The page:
Supreme Court Ruling Effectively Ends Race-Based Affirmative Action for Admissions Decisions
The Supreme Court’s decision in the twin cases of Students For Fair Admissions, Inc. v. President and Fellows of Harvard College., No. 20-1199, and Students for Fair Admissions, Inc. v. University of North Carolina, No. 21-707 (collectively referenced as “SFFA”), marked the Court’s most recent attempt to address race-based admissions decisions in university admissions.
The Court first addressed race-based university admissions decisions in Regents of Univ. of Cal. v. Bakke, 438 U.S. 265 (1978). While no clear majority emerged there, Justice Powell’s opinion found that obtaining the educational benefits that flow from a racially diverse student body was a compelling reason that allowed that university to make race-based admissions decisions. 25 years later, the Court took up Grutter v. Bollinger, 539 U.S. 306 (2003), and endorsed Justice Powell’s view. Justice O’Connor, delivering the majority opinion in Grutter, imposed additional restrictions on race-based admissions decisions, such as cautioning universities against assuming minority students shared minority viewpoints, using race as a negative factor to unduly harm non-minority applicants, and making the use of race in admissions decisions short-lived, expressly stating: “The Court expects that 25 years from now, the use of racial preferences will no longer be necessary to further the interest approved today.”
Only 20 years passed since the Court’s decision in Grutter, but the Court was ready to cash in on Justice O’Connor’s prediction. In the current opinion, Chief Justice Roberts, joined by Justices Thomas, Alito, Gorsuch, Kavanaugh, and Barrett, held that the use of race-based admissions decisions at a private university receiving federal funding (Harvard) and at a public university (UNC) violated the Equal Protection Clause of the Fourteenth Amendment. The Court observed that Harvard and UNC’s reasons for implementing their race-based admissions decisions, including training future leaders, acquiring new knowledge based on diverse outlooks, promoting a robust marketplace of ideas, and preparing engaged and productive citizens, were insufficiently quantifiable to survive strict scrutiny. Without a way to concretely measure the effect of race-based admissions decisions on these nebulous goals, the Court was unable to meaningfully review the programs under the Equal Protection Clause. The Court also focused on the zero-sum aspect of college admissions, concluding that Harvard’s and UNC’s race-based admissions decisions necessarily harm certain applicants based on their race by providing a benefit to other applicants based on race.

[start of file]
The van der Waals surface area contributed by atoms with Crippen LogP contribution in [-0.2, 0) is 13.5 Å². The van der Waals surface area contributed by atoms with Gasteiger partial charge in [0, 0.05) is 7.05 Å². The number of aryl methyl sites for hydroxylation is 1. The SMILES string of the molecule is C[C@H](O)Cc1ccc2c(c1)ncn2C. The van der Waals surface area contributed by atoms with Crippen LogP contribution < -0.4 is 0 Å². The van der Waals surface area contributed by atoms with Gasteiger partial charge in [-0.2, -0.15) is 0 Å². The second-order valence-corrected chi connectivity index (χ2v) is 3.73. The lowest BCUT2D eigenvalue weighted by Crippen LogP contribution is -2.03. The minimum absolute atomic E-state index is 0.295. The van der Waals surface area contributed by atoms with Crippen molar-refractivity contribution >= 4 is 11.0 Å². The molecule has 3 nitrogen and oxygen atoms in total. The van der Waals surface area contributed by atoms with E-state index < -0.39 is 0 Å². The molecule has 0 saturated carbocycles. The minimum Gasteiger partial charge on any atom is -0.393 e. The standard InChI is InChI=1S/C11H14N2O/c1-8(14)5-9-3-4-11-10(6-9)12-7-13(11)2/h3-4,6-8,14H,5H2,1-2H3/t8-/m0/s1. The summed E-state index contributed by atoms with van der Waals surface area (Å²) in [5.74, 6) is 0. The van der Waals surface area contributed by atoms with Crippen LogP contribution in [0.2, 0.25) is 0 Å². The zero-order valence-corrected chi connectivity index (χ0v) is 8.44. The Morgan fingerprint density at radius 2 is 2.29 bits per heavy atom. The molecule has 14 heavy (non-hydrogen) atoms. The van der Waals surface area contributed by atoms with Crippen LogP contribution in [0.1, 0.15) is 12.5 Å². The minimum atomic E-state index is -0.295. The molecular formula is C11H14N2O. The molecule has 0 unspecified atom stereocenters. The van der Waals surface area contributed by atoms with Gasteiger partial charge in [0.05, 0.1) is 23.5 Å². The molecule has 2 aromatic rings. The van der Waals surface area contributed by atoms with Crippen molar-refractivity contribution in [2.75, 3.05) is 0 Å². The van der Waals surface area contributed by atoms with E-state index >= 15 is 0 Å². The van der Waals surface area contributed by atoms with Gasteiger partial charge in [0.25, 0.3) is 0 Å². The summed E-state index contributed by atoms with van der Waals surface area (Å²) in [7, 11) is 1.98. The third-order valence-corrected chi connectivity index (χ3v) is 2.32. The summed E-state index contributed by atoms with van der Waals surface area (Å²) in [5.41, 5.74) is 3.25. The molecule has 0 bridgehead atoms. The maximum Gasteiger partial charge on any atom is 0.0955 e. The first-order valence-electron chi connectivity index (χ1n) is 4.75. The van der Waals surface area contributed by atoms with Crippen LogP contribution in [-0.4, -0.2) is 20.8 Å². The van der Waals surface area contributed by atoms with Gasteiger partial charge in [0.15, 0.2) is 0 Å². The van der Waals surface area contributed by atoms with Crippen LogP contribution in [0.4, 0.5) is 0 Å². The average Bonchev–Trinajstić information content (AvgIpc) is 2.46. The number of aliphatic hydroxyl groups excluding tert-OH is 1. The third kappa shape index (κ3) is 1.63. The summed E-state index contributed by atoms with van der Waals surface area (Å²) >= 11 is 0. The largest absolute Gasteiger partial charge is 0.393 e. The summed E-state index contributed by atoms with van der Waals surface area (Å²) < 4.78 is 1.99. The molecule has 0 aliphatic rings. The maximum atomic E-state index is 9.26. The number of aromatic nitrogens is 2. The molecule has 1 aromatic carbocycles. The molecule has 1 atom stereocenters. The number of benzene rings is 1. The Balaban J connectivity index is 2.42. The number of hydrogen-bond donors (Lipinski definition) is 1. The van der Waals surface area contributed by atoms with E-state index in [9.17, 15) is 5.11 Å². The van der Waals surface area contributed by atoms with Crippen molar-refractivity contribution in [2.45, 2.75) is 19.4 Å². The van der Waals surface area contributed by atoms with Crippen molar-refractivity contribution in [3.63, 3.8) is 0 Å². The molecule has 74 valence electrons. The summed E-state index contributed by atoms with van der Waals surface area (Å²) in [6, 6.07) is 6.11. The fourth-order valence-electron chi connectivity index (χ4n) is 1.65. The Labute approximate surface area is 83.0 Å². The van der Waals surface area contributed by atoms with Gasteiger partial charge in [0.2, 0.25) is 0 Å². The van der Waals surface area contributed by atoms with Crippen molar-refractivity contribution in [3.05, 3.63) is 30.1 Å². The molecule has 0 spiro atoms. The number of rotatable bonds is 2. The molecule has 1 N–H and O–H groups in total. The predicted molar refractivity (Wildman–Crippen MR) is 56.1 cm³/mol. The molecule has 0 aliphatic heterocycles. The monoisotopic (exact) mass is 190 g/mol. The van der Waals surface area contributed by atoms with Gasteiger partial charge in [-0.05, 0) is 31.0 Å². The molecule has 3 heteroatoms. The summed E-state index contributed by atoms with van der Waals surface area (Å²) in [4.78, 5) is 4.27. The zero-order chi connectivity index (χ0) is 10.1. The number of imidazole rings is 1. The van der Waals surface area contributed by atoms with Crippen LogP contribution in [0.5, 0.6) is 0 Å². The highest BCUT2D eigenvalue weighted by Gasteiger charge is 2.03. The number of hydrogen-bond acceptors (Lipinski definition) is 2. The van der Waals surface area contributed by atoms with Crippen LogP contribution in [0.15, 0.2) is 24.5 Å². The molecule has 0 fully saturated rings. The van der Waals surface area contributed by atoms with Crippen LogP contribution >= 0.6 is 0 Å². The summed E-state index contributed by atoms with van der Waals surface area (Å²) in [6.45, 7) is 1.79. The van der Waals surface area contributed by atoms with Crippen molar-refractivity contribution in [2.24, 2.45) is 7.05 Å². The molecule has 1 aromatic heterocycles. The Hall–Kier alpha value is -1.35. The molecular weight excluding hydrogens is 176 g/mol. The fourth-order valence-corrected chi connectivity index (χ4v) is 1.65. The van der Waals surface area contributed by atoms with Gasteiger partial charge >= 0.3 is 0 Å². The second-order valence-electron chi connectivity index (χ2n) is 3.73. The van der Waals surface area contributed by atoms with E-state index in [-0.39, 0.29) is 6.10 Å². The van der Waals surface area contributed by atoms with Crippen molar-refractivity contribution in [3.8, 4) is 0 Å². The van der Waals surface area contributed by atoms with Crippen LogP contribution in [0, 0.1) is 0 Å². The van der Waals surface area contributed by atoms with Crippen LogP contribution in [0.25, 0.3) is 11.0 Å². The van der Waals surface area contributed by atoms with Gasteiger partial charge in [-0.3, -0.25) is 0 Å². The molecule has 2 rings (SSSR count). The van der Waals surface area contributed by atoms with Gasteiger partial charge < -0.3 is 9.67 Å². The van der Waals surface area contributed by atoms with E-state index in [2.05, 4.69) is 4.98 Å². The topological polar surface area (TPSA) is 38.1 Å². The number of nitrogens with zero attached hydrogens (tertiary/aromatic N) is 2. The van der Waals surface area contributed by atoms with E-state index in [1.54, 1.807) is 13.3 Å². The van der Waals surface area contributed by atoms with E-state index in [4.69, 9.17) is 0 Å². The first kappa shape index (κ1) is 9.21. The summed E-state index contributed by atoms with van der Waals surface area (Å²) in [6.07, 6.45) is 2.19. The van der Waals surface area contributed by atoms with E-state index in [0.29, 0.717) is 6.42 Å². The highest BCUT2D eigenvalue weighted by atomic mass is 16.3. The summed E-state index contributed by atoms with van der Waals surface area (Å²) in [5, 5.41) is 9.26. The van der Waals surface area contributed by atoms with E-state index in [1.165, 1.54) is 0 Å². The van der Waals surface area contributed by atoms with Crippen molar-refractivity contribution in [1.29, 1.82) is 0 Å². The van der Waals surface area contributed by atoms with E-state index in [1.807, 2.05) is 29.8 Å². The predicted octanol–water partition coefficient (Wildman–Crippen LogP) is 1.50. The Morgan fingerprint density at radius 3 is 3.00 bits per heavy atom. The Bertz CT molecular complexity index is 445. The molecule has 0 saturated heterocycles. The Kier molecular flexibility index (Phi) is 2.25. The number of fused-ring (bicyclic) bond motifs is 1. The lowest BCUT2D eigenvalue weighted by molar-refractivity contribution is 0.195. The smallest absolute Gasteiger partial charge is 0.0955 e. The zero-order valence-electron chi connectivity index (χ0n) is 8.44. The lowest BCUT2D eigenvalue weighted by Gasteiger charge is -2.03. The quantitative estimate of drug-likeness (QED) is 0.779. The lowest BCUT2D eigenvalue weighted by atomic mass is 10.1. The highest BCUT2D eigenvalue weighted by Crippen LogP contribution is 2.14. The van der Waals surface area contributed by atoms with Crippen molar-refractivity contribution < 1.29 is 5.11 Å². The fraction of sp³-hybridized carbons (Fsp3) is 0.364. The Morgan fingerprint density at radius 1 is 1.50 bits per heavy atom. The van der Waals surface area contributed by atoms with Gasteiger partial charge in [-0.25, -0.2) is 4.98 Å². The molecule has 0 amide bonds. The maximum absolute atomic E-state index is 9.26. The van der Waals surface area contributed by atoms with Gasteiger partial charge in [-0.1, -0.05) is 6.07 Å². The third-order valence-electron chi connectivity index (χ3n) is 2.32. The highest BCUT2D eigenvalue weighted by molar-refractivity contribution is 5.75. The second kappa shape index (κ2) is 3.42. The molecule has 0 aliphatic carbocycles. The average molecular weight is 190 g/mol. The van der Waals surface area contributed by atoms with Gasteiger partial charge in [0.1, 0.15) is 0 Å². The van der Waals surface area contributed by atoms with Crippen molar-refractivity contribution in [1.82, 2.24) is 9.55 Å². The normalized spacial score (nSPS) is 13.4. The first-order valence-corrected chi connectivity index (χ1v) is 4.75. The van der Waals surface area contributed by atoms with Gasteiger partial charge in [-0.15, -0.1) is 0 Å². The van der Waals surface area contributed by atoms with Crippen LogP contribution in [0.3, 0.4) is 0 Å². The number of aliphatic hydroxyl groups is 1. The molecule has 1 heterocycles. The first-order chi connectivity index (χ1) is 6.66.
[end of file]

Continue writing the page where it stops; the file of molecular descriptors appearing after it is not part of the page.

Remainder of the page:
The Court discussed the temporary nature of race-based admissions decisions as envisioned by Grutter. In that case, the Court stood firmly opposed to enshrining a permanent justification, thus giving way to Justice O’Connors now-famous 25-year prediction. The current Court focused on testimony by both Harvard and UNC representatives that their programs were not designed with a specific end date in mind.